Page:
It was the smoky summer of 2003, and we needed to get away from the heavy black clouds of ash caused by forest fires and go somewhere we could breathe. I was also coming to the realization that it was time for our children to experience Summer Camp.


I had grown up in England where my only experience of Summer Camp had been watching Hayley Mills in the original version of The Parent Trap: how I wished I could have gone to one too! My husband had been sent to a series of summer camps, but his favorite no longer existed and none of the others really seemed right for our children. I turned to the internet: we live in the mountains so I looked for a camp that would give our children a different experience, and the one I found that looked like it would fit the bill was located on one of the San Juan Islands in Puget Sound north of Seattle, a day’s drive away.

We decided that checking out the camp would be a great opportunity to get out of the smoke, and after calling to make sure a visit was in order, we loaded up the minivan and headed west. It took us several hours, but we finally got out of the smoke and into clear skies, an auspicious omen! The sun was shining and the sky was blue as we drove onto the ferry at Anacortes: we didn’t know it then, but for the next ten summers our children would be boarding ferries at Anacortes in happy anticipation of four weeks of gypsy magic.


The camp entranced us – we had barely been there five minutes when, walking down a dusty path under the madrona trees to explore the main lodge and dock, my husband asked if grown ups could go too! The water sparkled in the sunlight as happy campers worked sailing boats and kayaks, and others played energetically on the sports fields; we could hear music and singing from the craft courts as we watched children busy painting and being creative; the clip clop of hooves announced the arrival of horses as we checked out the gardens, where a group of campers sat in a circle under a tree among the flowers. Campers – or gypsies, as they call themselves – have been returning to this eighty acres of heaven for over eighty years, and before we left we enrolled our son for the following summer.


Eleven months passed, and we returned to Seattle with two bulging duffle bags full of bedding, clothes and equipment, all carefully labeled. We stood awkwardly in the parking lot as other families drew up to put their children on the buses. The joyful whoops of reuniting campers made us feel a little easier, and all too soon we were waving our goodbyes. Four weeks later we were back: camp is an electronics-free zone (yes!!), and written communications had been sparse (“Hi parents, I am happy, bye parents”), so we hoped that no news meant good news. The buses appeared and eagerly we crowded round the doors. Eventually one rather browner (from the sun or dirt, it was hard to tell!) son emerged behind a broad smile: as he hugged my husband the first words out of his mouth were “sign me up again for next year – and Em has got to go too!”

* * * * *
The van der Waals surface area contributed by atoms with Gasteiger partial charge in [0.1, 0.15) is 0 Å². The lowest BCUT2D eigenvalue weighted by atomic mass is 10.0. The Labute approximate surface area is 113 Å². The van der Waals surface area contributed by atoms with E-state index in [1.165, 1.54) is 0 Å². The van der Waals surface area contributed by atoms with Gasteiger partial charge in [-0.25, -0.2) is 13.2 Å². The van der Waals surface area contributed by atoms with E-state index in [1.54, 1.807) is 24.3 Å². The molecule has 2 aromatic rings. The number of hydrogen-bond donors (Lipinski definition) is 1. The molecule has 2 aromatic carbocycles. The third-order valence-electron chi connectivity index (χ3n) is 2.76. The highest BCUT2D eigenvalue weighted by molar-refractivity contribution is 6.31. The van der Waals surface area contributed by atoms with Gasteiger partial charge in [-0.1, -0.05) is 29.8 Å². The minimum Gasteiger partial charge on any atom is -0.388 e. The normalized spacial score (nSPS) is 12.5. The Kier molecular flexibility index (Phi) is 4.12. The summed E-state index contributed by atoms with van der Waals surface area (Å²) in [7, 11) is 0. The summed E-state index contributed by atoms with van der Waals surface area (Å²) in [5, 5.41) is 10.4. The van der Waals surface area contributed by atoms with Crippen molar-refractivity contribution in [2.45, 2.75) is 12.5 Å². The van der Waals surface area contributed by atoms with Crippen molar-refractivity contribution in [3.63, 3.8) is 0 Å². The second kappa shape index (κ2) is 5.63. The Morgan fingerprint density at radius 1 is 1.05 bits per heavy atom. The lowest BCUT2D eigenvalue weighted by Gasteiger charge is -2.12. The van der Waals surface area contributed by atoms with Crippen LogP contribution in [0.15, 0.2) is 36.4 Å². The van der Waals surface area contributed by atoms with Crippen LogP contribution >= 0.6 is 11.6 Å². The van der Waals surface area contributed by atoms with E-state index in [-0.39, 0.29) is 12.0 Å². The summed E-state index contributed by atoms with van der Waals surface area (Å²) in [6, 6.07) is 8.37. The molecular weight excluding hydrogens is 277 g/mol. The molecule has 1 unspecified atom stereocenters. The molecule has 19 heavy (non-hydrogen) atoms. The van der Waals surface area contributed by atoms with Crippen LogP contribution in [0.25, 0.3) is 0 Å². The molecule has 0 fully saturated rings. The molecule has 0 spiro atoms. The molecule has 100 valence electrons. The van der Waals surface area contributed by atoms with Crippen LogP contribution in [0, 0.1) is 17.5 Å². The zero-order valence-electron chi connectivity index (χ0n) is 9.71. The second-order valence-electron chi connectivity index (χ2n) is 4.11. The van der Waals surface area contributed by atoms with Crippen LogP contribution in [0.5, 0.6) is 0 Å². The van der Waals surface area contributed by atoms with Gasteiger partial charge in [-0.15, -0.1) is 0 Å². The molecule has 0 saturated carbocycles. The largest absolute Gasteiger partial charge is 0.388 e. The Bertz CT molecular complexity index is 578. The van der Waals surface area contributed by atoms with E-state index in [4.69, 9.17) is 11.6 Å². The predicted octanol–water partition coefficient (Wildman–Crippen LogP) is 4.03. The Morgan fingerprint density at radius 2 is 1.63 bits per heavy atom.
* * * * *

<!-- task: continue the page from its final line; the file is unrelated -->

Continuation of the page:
We did sign him up for next year, and her too. Ten summers have passed and they are signing themselves up now: this summer they will return as counselor and trainee counselor, each eager to pass on the gypsy magic to a new generation of campers. Our escape from the smoke that prompted us to visit that summer camp not only turned out exactly as we’d hoped, it far exceeded our wildest expectations.

Returning To Those Thrilling Days of Yesteryear

Yes, I loved my parents – I was a true daddy’s girl – but my hero when I was five years old was without doubt The Lone Ranger!



What was not to like about this masked hero who rode unhesitatingly into the heart of trouble and danger on his stallion, Silver, with his faithful Indian companion, Tonto, to save the day? Unlike today’s anti-heroes, The Lone Ranger didn’t come with baggage – the mask was to hide his identity, not his insecurity, because he did not seek recognition and reward for Doing The Right Thing. He knew the difference between right and wrong, and he knew who was right and who was wrong, and he always, always won. OK, I admit, there were times when it seemed that the bad guys would really get him this time, and I had to resort to watching from behind the couch in case they did, but truth and right and honor always won out in the end.


The Lone Ranger never shirked from what he saw as his duty, he was always fearless, honest, and courteous. He would have protected me from the big boys who teased me at school. He would have understood that I did not like broccoli and did not want to eat it. He would have swung down from Silver and rescued me from the dogs that jumped up and barked and scared me, and Silver would have carried me home when I was tired and didn’t want to walk the rest of the way.

But the years have passed: today The Lone Ranger is shown in re-runs on cable, the black and white images rather fuzzy after watching HD TV, and other heroes have come and gone. He has even been reincarnated in a full-length movie that I could not bring myself to go and see: that was not MY Lone Ranger! Yet still I cannot hear that trumpet flourish in The William Tell Overture without immediately returning to those thrilling days of yesteryear, when a little 5-year-old girl with braids had a weekly Saturday tea-time date with a masked man on a white horse.


Hi-Yo Silver! away!